Step 5: Thread String Through Pipe: ▼

Here you will be threading a long string (cut during the previous step) through the holes you drilled on one End-Section of pipe.

Each end of the string should be going in from the outside of the tube through one of the holes you drilled in that end. The tips should then be going out of that end of the pipe. See pictures for clarification.

You can use the scrap string or stick to pull the strings out through the pipe.

Step 6: Pull Through Endcap: ▼

Use the scrap to thread the newly connected string through the endcap. See pictures for clarification.

Step 7: Knots & Endcaps: ▼

Tie figure eight knots next to the endcaps you just put on and tighten it down as close and tight as possible. This will help keep everything in place.

A figure eight is a nice, easy, bulky knot to keep the rope from somehow going back through the hole in the endcap.

Now tie another knot 4 and 1/2" down the string from the first on each End-Section.
I actually tied mine a little short because with use, all the parts of the three section staff will tighten down and stretch out a bit.

Now, using the techniques discussed in step 6, thread the strings of each End-Section through another endcap-with-a-hole. The large openings of the endcaps should be facing away from the knots as demonstrated below.

Figure Eight Knot

Step 8: Attatching to Middle-Section (Threading): ▼

You are going to start attatching the end section to the Middle-Section.

This step can be broken down into three sub-steps:
First, you will thread the free ends of the strings on the End-Section through another endcap-with-hole. As shown.
Next, you will push some loops of scrap string into the holes you drilled into the Middle-section and use those loops to pull the free ends from the End-Section out of the PVC pipe, through the holes, from inside.
Finally, you are going to pop the encap on to the end of the Middle-Section and take up the slack in the strings.

Step 9: Attatching to Middle-Section (Knotting): ▼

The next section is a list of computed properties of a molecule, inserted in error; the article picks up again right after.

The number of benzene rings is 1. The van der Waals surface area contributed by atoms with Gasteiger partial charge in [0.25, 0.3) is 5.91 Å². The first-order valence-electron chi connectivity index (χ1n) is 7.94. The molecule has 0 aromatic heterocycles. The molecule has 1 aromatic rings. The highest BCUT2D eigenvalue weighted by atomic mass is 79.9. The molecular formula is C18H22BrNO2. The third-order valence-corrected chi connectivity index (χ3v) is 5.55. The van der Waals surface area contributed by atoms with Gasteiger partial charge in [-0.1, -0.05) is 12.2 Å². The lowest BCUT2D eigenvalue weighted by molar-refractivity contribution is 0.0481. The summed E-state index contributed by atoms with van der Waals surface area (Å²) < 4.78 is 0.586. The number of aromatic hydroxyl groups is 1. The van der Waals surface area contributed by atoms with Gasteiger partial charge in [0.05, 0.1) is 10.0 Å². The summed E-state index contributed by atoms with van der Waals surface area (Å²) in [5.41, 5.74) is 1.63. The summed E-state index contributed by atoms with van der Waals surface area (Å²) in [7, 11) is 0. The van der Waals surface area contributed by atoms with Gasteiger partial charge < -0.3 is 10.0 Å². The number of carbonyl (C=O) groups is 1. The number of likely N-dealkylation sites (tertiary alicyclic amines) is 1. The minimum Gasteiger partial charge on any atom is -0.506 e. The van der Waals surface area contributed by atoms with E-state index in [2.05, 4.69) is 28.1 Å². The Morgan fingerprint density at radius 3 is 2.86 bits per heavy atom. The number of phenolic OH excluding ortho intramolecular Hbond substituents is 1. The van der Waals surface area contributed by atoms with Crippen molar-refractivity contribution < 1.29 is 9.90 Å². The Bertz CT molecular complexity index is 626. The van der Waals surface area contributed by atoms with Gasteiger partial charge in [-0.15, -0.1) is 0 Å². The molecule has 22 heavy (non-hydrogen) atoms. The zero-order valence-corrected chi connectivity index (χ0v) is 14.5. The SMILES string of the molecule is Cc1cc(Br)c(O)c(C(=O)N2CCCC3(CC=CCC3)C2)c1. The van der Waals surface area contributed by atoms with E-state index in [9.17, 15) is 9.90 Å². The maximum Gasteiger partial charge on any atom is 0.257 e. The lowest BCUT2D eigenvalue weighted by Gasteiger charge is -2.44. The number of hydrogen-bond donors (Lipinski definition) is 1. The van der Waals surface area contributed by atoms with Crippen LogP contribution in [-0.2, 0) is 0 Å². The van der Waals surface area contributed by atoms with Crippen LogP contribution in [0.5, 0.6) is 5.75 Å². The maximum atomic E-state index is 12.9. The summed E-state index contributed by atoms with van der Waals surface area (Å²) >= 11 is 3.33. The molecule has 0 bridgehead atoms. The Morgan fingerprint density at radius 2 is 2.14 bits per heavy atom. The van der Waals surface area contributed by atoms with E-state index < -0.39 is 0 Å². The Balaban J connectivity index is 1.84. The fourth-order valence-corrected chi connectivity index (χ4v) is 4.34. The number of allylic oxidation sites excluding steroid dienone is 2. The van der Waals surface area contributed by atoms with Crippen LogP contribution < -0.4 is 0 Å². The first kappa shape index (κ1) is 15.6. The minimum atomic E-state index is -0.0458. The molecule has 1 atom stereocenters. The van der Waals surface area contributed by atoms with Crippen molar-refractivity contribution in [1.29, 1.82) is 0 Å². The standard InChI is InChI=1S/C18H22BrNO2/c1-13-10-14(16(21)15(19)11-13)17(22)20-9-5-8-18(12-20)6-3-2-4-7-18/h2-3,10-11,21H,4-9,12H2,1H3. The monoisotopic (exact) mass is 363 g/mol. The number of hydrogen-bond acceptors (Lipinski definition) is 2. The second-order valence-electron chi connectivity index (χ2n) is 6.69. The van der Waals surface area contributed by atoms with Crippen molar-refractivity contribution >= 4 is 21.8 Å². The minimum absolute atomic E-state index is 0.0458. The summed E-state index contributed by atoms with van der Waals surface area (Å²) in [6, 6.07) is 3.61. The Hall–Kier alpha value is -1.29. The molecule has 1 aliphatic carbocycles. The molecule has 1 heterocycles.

Now, it is time to finish attatching the End-Section to the Middle-Section.
You will be knotting up the free ends so they don't move. For this, I have selected the Reef Knot because it is easy to tie and is very secure.

Reef Knot a.k.a. Square Knot

Be very sure that you don't tie a granny knot because, though it is very similar, it is not very secure. You don't want your Three Section Staff flying apart!

Difference Between a Reef (Square) Knot and a Granny Knot.

I will Be tying three of these Reef Knots. One on one side, on the opposite side, then on the same side again. That way, it should stay nice and tight and not slip.

After the knots are tied, it is probably a good idea to wrap them in electrical tape for a little extra assurance.

My original design had one reef knot on each side and no electrical tape, and though it held well under a lot of force, after a lot of use it may have shown some signs of slipping just a little. Still not bad, but I wanted to be sure.

Step 10: Insulation for Middle-Section: ▼

Measure a length of insulation about an inch longer than the final measurement of the completed Mid-Section. Approximations are fine. The idea is to have a bit that will fold over and cushion the ends of the section. I just went ahead and marked and cut mine at 27 and 1/2".

Go ahead and cut two more lengths like that for the end sections. They will also need to be covered eventually, but not yet. Right now we're just focusing on the Middle-Section.

Now just slip that bit over the Middle-Section.

Step 11: Attatch the Other End: ▼